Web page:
For a bit more info, you can see an article on the Tahuayo Lodge. All the animal photos were taken on a Tahuayo Lodge tour around the Tamshiyacu Tahuayo Reserve. With your private guide, you will find a considerable diversity of species from the Tahuayo Lodge, such as pygmy marmosets, squirrel monkeys, hoatzins, horned screamers, and river dolphins. For some example of larger and rarer wildlife, you can also have a look at the article on the Tahuayo Lodge & Amazon Research Center camera traps.

Poison Dart Frog, Tahuayo River, Peru

On tours of 6 days or more, you can visit the Tahuayo River Amazon Research Center as part of your Tahuayo Lodge visit. The ARC, as it is affectionately known, has a 1000 acre primate research grid where you can find several different Amazon monkeys, such as capuchins, tamarins, howler monkeys, sakis, squirrel monkeys and possibly uakaris. The ARC has access to more pristine rainforest and is a great place for nature lovers and adventure seekers.

Because there is so much to see and do on the Tahuayo River, we recommend a visit of 8 days or more to have time to visit both lodges and enjoy all the main areas and activities. The lodge does accept tours of as little as 4 days, but you will only have time to explore the main Tahuayo Lodge. To reach the Tahuayo Lodge to explore the Tahuayo River and Tamshiyacu Tahuayo Reserve, you will be met at the Iquitos airport by your guide and will travel for around 4 hours deep into the Amazon Rainforest.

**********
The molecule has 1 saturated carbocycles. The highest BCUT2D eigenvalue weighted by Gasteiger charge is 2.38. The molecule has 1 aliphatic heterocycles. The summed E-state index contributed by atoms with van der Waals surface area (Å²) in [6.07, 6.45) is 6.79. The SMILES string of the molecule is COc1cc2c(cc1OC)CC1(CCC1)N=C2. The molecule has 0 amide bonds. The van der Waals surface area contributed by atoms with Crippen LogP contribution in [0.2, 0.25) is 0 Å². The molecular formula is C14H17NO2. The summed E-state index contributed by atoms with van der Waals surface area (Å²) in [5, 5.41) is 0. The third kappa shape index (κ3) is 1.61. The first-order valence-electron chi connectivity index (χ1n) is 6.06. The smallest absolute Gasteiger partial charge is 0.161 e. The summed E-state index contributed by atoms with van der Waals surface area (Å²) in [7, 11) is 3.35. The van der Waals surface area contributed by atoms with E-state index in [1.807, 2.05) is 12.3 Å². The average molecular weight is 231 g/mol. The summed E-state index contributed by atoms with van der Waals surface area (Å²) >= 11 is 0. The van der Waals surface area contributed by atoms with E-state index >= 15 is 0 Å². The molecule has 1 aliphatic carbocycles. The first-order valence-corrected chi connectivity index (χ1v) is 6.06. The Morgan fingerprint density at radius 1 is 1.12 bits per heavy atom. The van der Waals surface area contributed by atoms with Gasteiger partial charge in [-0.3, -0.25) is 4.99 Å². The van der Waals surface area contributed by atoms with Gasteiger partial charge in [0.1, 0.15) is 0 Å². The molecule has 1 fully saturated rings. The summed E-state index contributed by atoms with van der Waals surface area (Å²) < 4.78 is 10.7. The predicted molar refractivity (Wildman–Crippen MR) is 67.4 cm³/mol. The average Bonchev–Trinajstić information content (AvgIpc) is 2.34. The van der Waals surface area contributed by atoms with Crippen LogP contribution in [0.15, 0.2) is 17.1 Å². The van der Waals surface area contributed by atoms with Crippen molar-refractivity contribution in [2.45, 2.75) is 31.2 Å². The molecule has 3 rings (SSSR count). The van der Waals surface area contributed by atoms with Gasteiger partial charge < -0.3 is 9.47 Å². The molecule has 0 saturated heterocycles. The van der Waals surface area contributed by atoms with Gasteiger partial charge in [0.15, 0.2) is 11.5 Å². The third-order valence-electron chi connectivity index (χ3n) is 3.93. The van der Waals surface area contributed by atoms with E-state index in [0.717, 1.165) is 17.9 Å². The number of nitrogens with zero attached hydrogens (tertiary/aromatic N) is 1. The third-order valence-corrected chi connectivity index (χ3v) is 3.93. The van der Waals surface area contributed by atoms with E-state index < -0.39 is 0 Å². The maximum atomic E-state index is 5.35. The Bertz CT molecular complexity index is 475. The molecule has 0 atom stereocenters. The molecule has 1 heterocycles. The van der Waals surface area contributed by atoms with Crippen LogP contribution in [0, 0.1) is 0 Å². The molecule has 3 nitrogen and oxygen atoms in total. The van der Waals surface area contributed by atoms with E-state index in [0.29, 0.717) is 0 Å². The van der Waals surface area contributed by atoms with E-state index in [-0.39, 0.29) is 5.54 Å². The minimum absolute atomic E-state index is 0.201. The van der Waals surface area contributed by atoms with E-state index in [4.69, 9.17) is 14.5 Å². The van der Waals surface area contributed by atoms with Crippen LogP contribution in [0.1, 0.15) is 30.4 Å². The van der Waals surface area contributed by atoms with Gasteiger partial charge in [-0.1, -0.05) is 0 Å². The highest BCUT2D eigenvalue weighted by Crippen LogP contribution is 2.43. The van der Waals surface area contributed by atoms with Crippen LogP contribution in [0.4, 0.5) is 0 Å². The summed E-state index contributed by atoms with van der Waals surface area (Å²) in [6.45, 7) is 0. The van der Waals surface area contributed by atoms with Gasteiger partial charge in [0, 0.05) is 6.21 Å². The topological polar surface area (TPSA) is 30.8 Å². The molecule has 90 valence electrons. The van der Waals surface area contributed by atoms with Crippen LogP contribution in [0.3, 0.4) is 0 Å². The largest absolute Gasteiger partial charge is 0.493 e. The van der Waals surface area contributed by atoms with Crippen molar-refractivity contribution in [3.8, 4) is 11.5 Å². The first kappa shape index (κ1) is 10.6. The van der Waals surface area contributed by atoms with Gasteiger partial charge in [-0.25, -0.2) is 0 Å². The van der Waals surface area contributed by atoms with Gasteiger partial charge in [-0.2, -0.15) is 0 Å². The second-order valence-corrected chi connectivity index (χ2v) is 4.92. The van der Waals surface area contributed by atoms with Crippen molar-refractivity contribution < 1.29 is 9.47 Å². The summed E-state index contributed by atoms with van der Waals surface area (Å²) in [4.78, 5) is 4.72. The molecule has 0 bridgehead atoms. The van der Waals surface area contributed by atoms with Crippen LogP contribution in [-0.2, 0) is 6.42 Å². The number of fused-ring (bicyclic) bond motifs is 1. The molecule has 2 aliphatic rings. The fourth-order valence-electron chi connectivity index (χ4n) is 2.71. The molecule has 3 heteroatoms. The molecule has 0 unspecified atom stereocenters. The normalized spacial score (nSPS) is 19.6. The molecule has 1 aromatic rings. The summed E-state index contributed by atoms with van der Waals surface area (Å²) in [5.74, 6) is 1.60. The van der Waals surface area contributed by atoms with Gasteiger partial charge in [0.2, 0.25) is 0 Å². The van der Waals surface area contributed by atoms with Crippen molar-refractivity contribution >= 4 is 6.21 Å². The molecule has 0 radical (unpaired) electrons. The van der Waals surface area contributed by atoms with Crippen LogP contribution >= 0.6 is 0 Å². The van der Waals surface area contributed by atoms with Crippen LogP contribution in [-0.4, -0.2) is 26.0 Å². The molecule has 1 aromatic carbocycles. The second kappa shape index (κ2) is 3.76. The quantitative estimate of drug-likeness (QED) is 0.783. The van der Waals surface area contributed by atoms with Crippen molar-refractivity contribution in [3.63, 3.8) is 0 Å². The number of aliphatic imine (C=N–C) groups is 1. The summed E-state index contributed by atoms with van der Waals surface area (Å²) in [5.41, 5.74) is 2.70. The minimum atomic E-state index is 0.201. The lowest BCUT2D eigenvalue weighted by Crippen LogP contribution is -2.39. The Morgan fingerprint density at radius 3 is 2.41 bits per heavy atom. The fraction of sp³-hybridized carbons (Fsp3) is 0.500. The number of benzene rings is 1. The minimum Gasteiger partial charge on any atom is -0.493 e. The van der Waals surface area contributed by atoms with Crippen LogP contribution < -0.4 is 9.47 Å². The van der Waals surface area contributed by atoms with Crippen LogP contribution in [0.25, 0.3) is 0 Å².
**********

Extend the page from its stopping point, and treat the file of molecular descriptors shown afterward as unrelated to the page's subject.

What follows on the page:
The Tahuayo Lodge

The Tahuayo Lodge

Iquitos, Peru, Amazon Rainforest, South America
Price per person from $
You are assigned a private guide and custom itinerary as standard to explore the wildlife filled Tahuayo Reserve. More info
Ash - Author & Travel AdvisorAbout the Author: Ash Card is a frequent visitor to the Amazon and has a passion for helping visitors get the best experiences from tropical destinations. Ash is a contributor to both and writing about tropical destinations, rainforests and wildlife. Feel free to contact Ash for tour help in the Amazon. When not helping tourists with tours and info, Ash can be found salsa-ing the night away or posing near waterfalls.